We split the dataset into training (n=446) and test data (n=230). An L1 penalized regression model was fitted on the training data with age of death as outcome and H3K9ac domains as penalized explanatory variables. Gender was added as unpenalized covariate. The penalty parameter was determined by maximizing the cross-validated likelihood on the training set. The coefficients of 10 domains were unequal to 0. This model was used to predict the epigenetic age of the test samples. Predicted epigenetic age showed a moderate correlation of 0.25 with age of death. We defined accelerated aging as the residuals resulting from regressing epigenetic age on age of death and gender. Accelerated aging was positively associated with neurofibrillary tangles (p=0.022).
We further discuss accelerated aging in AD and limitations of our study. We also calculate accelerated aging based on DNA methylation from the same samples [Levine et al., 2015] and compare those estimations to the H3K9ac-derived estimations.
Zika virus (ZIKV) is an emerging mosquito-borne flavivirus, first isolated in 1947 from the serum of a pyrexial rhesus monkey caged in the Zika Forest (Uganda/Africa). In 2007 ZIKV was reported to be responsible for an outbreak of relatively mild disease on Yap Island in the western Pacific Ocean. In the past year, ZIKV has been circulating in the Americas, probably introduced through Easter Island (Chile), by French Polynesians. In early 2015, a new outbreak was recognized in northeast Brazil, where concerns over its possible links with infant microcephaly have been discussed. Providing a definitive link between ZIKV infection and birth defects is still a big challenge. Small noncoding RNAs (small ncRNA) play important roles in biological processes, mainly regulating post-transcriptional gene expression through mechanisms of translation repression and gene silencing. It is well known that some classes of small ncRNA are able to influence viral pathogenesis and brain development. The potential for flavivirus-mediated small ncRNA signaling dysfunction in brain-tissue development provides a compelling mechanism underlying perceived linked between ZIKV and microcephaly. A collaborative database called ZIKV-CDB has been assembled that could help target mechanistic investigations of this possible relationship between ZIKV symptoms and small ncRNA mediated human gene expression control, helping to foster potential targets for therapy. The database is under development, but already includes predicted miRNAs involved in ZIKV/human-host interaction, being available at http://zikadb.cpqrr.fiocruz.br.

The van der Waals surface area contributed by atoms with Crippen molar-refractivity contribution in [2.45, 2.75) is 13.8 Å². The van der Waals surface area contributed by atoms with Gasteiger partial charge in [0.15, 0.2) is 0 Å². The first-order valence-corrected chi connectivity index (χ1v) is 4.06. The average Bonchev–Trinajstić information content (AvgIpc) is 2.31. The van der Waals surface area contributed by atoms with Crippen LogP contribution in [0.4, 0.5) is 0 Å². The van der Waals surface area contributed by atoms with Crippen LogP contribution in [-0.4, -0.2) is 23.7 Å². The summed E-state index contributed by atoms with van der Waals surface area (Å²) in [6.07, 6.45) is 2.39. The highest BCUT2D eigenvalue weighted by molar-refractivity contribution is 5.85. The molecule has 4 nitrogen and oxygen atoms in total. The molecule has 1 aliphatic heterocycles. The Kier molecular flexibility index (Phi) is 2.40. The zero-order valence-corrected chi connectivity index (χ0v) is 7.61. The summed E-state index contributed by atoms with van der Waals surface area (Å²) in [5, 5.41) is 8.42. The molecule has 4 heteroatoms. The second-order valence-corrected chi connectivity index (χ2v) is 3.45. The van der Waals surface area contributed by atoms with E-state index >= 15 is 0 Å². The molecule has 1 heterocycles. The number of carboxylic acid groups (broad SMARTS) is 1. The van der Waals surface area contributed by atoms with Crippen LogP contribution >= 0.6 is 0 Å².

Environmental exposures contribute greatly to human health and disease, yet it has been difficult to quantify such impacts. The research in exposome and metabolomics, driven by high-resolution mass spectrometry, is now moving this frontier forward. The exposome aims to catalog internal doses or surrogates of all environmental exposures. The metabolome captures all small molecules, reflecting the biochemical state that serves as deep phenotyping and as the footprint of gene activities. These new data thus become the missing pillar in understanding gene-environment interactions. To illustrate this emerging paradigm, we use high-resolution metabolomics to study the effect of the pesticide DDT (dichlorodiphenyltrichloroethane) exposure in human population and in mouse models.
Archived serum samples of 465 subjects in California from the 1960s, when DDT exposure was at its peak, were used for metabolomics analysis, using a Thermo Q-Exactive mass spectrometer coupled with reverse phase C18 liquid chromatography. The association of each metabolite feature to DDT was assessed by regression models, accounting for age, BMI and total blood lipids. This metabolome wide association study (MWAS) was followed by mummichog, our published algorithm for untargeted metabolomics, to perform metabolic pathway and network analysis. Similar analysis was carried out in mouse models, and confirmed the significant pathways detected in the human population, including the metabolism of arginine, aspartate, asparagine and fatty acids. This study demonstrates a new set of methodology for MWAS, and reveals the biological effects from DDT exposure.